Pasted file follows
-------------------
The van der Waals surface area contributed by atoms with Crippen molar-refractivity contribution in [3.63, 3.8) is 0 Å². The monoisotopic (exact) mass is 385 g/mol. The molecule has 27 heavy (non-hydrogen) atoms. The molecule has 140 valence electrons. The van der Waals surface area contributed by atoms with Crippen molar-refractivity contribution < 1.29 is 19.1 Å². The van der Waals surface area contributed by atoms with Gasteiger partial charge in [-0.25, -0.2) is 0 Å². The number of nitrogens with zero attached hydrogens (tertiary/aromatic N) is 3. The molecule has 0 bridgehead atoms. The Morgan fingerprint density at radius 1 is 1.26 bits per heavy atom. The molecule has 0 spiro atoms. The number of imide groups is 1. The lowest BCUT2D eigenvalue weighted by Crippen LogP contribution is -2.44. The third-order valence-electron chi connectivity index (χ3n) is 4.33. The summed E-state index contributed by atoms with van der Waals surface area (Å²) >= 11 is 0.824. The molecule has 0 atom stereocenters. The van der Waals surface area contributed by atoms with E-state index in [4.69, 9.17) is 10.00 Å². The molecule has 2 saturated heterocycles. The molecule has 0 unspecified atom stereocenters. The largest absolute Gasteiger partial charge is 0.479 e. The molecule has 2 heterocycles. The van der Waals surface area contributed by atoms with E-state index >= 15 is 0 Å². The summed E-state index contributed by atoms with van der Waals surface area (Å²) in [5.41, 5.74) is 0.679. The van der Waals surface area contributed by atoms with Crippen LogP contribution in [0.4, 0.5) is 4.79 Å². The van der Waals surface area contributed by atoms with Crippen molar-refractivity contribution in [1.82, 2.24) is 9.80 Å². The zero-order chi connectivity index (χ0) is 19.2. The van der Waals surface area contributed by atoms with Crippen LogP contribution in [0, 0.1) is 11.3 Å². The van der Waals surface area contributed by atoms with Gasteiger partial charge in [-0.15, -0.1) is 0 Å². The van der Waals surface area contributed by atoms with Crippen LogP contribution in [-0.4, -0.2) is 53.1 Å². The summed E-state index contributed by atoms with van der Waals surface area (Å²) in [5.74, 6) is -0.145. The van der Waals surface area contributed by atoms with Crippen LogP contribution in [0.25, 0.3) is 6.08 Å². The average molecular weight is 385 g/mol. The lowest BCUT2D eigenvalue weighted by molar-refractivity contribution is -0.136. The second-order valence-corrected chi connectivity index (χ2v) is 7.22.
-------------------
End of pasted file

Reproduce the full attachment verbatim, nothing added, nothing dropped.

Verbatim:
The van der Waals surface area contributed by atoms with Crippen molar-refractivity contribution in [3.63, 3.8) is 0 Å². The monoisotopic (exact) mass is 385 g/mol. The molecule has 27 heavy (non-hydrogen) atoms. The molecule has 140 valence electrons. The van der Waals surface area contributed by atoms with Crippen molar-refractivity contribution < 1.29 is 19.1 Å². The van der Waals surface area contributed by atoms with Gasteiger partial charge in [-0.25, -0.2) is 0 Å². The number of nitrogens with zero attached hydrogens (tertiary/aromatic N) is 3. The molecule has 0 bridgehead atoms. The Morgan fingerprint density at radius 1 is 1.26 bits per heavy atom. The molecule has 0 spiro atoms. The number of imide groups is 1. The lowest BCUT2D eigenvalue weighted by Crippen LogP contribution is -2.44. The third-order valence-electron chi connectivity index (χ3n) is 4.33. The summed E-state index contributed by atoms with van der Waals surface area (Å²) >= 11 is 0.824. The molecule has 0 atom stereocenters. The van der Waals surface area contributed by atoms with E-state index in [4.69, 9.17) is 10.00 Å². The molecule has 2 saturated heterocycles. The molecule has 0 unspecified atom stereocenters. The largest absolute Gasteiger partial charge is 0.479 e. The molecule has 2 heterocycles. The van der Waals surface area contributed by atoms with E-state index >= 15 is 0 Å². The summed E-state index contributed by atoms with van der Waals surface area (Å²) in [5.41, 5.74) is 0.679. The van der Waals surface area contributed by atoms with Crippen LogP contribution in [0.4, 0.5) is 4.79 Å². The van der Waals surface area contributed by atoms with Crippen molar-refractivity contribution in [1.82, 2.24) is 9.80 Å². The zero-order chi connectivity index (χ0) is 19.2. The van der Waals surface area contributed by atoms with Crippen LogP contribution in [0, 0.1) is 11.3 Å². The van der Waals surface area contributed by atoms with Gasteiger partial charge in [-0.15, -0.1) is 0 Å². The van der Waals surface area contributed by atoms with Crippen LogP contribution in [-0.4, -0.2) is 53.1 Å². The summed E-state index contributed by atoms with van der Waals surface area (Å²) in [5.74, 6) is -0.145. The van der Waals surface area contributed by atoms with Crippen LogP contribution in [0.25, 0.3) is 6.08 Å². The average molecular weight is 385 g/mol. The lowest BCUT2D eigenvalue weighted by molar-refractivity contribution is -0.136. The second-order valence-corrected chi connectivity index (χ2v) is 7.22.